A retainer is an orthodontic appliance (usually removable) that is supposed to be worn after your orthodontist removes your braces. When braces are removed, the teeth have a tendency to want to return back to their original positions. Retainers prevent this from happening.
Most upper retainers are made of wire and hard plastic and fit in the roof of your mouth. A lower retainer can be removable or permanently cemented to the lower teeth so that it doesn’t come out.
How you should take care of your retainer?
Most retainers are removable, meaning that you take them out when eating, brushing and flossing. For this reason, they are easy to misplace. Many people wrap their retainers in a napkin when eating, then forget about them afterwards and have to spend hundreds of dollars on a new retainer. A good solution is to always carry your retainer case with you and to use it whenever you’re not wearing your retainer. For added protection, never leave the case on a table or a bench always put it immediately in your backpack, purse or pocket.
You may start off wearing your retainer only at night, or you may be required to wear it full-time for a long period of time, orthodontists usually determine this on a case-by-case basis. No matter what the requirements, the end result, a beautiful, healthy smile will be worth following your orthodontist’s instructions closely. If you don’t, you risk undoing whatever progress your braces have made.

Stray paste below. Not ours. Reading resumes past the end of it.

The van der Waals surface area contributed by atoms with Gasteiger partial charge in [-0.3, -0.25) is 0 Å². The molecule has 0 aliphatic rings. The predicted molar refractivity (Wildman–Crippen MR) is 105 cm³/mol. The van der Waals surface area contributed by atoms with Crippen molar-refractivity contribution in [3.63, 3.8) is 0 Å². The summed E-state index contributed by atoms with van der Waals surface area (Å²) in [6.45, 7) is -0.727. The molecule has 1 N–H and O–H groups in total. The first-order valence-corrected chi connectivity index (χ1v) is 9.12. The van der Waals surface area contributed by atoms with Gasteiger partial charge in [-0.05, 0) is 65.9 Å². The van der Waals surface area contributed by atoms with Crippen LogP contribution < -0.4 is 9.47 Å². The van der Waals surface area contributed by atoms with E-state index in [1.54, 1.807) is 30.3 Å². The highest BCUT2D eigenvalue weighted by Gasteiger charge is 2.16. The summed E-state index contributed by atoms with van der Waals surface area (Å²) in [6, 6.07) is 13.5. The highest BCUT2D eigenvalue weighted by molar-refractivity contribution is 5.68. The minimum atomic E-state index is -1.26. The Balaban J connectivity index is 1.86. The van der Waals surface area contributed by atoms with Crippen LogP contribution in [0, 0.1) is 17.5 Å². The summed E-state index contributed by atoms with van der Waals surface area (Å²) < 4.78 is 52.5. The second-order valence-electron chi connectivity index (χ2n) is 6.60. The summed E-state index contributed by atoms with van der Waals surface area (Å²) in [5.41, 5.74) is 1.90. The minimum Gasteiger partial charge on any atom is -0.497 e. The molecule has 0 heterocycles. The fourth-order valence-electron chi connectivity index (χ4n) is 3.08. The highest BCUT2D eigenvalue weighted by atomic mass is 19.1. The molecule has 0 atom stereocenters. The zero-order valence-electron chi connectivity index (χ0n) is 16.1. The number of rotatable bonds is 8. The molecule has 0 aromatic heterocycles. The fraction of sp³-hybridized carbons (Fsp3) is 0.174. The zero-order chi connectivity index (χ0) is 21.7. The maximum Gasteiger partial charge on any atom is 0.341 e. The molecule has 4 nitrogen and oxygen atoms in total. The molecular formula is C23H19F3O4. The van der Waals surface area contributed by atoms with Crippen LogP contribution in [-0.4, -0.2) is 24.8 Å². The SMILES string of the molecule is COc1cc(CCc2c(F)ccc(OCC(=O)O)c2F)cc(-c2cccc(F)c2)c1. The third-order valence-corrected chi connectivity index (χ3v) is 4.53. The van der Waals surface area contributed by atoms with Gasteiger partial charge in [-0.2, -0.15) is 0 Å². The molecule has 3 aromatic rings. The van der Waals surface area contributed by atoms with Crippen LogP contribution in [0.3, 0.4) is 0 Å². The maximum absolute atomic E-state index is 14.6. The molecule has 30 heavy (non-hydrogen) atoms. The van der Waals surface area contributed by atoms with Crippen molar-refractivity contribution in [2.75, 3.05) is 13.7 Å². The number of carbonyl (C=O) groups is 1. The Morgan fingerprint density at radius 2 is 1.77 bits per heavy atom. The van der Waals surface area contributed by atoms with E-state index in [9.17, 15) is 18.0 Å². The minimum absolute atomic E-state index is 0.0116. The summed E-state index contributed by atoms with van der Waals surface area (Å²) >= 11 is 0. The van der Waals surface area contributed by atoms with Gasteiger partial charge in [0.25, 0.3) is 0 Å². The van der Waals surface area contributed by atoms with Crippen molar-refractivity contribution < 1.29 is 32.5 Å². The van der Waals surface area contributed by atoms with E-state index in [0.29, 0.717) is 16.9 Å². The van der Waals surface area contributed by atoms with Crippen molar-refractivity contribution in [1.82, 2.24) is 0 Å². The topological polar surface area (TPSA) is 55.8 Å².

If you’ve worn braces and your orthodontist has decided that you need to wear retainers, the following tips can help you take care of (as well as keep up with) your retainers:
- When you brush your teeth, brush your retainers also. Rinse with cool or warm water and put them back in your mouth.
- Don’t flip your retainers with your tongue. It can be very tempting (especially with a new retainer), but this habit usually ends up breaking the retainer.
The safest place for your retainers is in your mouth. When you do take out your retainers, be sure to follow these tips:
- Never wrap your retainers in a napkin, paper towel or tissue because they will more than likely get thrown away. In fact, I lost one this way.
- Don’t ever put your retainers in your pockets or loose in your purse. They are sure to get broken.
- Last but not least, don’t leave your retainers sitting around. Children are curious about them and dogs love to eat them up. My dog thoroughly enjoyed mine for dinner one time.
Therefore, the only reason to remove these retainers is if your family dentist feels that you are not cleaning them properly. Please remember that regular checkups to your family dentist are extremely important to maintaining the health of your teeth and gums.
Reading Orthodontic Group
1268 Penn Avenue
Wyomissing, PA 19610
E-mail: [email protected]